Federal Courts

Justice Department argues for restoration of Trump travel ban

The 'Special Report' All-Star panel weighs in

 

The Justice Department argued Tuesday that a federal appeals court should overturn a district court judge's order halting President Trump's executive action suspending travel to the U.S. from seven majority-Muslim nations.

The hearing before the San Francisco-based 9th Circuit Court of Appeals judges was the greatest legal challenge yet to the travel ban, which has upended travel to the U.S. for more than a week and tested the new administration's use of executive power.

Several states have fought the ban on travelers from seven predominantly Muslim nations — Iran, Iraq, Libya, Somalia, Sudan, Syria, Yemen — and insisted that it is unconstitutional.

Justice Department attorney August Flentje asked the court to restore Trump's order, contending that the president alone has the power to decide who can enter or stay in the United States, as well as suspend classes of aliens when their entry to the country is otherwise detrimental to national security.

"That's what the president did here," Flentje argued. 

The government described the executive order as a "90-day pause" needed to ensure adequate standards were in place for visa screening, which Flentje called "plainly constitutional."

Judge Michelle T. Friedland, who was appointed by President Barack Obama, asked whether the government has any evidence connecting the seven nations to terrorism.

Flentje cited a number of Somalis in the U.S. who, he said, had been connected to the al-Shabab terrorist group terror group after judges asked for evidence. Flentje added that the case was moving fast and the government had not yet included additional evidence to support the ban.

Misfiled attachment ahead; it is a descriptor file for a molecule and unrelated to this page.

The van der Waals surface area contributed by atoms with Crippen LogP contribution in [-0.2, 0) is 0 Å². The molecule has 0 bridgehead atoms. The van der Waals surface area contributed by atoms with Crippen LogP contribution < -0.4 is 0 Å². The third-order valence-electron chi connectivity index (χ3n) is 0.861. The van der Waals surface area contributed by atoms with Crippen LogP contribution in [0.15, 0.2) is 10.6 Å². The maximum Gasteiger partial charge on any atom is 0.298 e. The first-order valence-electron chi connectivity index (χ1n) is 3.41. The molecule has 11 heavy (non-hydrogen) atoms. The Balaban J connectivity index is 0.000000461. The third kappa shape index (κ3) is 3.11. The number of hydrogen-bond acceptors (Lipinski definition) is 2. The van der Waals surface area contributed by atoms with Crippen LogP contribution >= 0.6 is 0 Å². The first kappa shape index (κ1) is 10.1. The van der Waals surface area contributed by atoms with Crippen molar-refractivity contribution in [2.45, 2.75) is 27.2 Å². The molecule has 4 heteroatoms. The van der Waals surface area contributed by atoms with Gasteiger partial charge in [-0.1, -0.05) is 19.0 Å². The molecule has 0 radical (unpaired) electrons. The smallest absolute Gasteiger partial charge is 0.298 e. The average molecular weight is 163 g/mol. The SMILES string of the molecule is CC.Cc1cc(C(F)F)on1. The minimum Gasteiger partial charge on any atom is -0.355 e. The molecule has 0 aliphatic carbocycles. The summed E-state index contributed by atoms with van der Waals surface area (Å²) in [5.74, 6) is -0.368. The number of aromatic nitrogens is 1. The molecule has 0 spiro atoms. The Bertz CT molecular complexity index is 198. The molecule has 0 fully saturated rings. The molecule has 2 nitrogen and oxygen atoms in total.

Flentje also noted that the executive order was based in part on a determination made by the Obama administration and Congress over the past two years that labeled the countries in question as either having a significant presence by a foreign terrorist organization or being a state sponsor of terrorism.

The final minutes of the hearing were largely devoted to whether the travel ban was intended to discriminate against Muslims.

Judge Richard Clifton, a George W. Bush nominee, asked an attorney representing Washington state and Minnesota, which are challenging the ban, what evidence he had that it was motivated by religion.

"I have trouble understanding why we're supposed to infer religious animus when in fact the vast majority of Muslims would not be affected."

He said only 15 percent of the world's Muslims were affected, according to his calculations, and said the "concern for terrorism from those connected to radical Islamic sects is hard to deny."

Noah Purcell, Washington state's solicitor general, cited public statements by Trump calling for a ban on the entry of Muslims to the U.S. He said the states did not have to show every Muslim is harmed, only that the ban was motivated by religious discrimination.

Under questioning from Clifton, Flentje did not dispute that Trump made the statements.

Washington state, Minnesota and other states challenging the ban want the appellate court to allow a temporary restraining order blocking the travel ban — which also temporarily suspended the country's refugee program — to stand as their lawsuit moves through the legal system.

Purcell said that restraining order has not harmed the U.S. government.

Instead, he told the panel, the order had harmed Washington state residents by splitting up families, holding up students trying to travel for their studies and preventing people from visiting family abroad.

Clifton said he suspected that only a "small fraction" of the state's residents were affected.

The court adjourned with Friendland promising a ruling would come "as soon as possible." Whatever the court eventually decides, either side could ask the Supreme Court to intervene.

It is also possible that the panel could make a ruling on a technical point, such as whether the lower court's order is properly classified as a temporary restraining order, rather than on the larger merits of the case.

The Associated Press contributed to this report.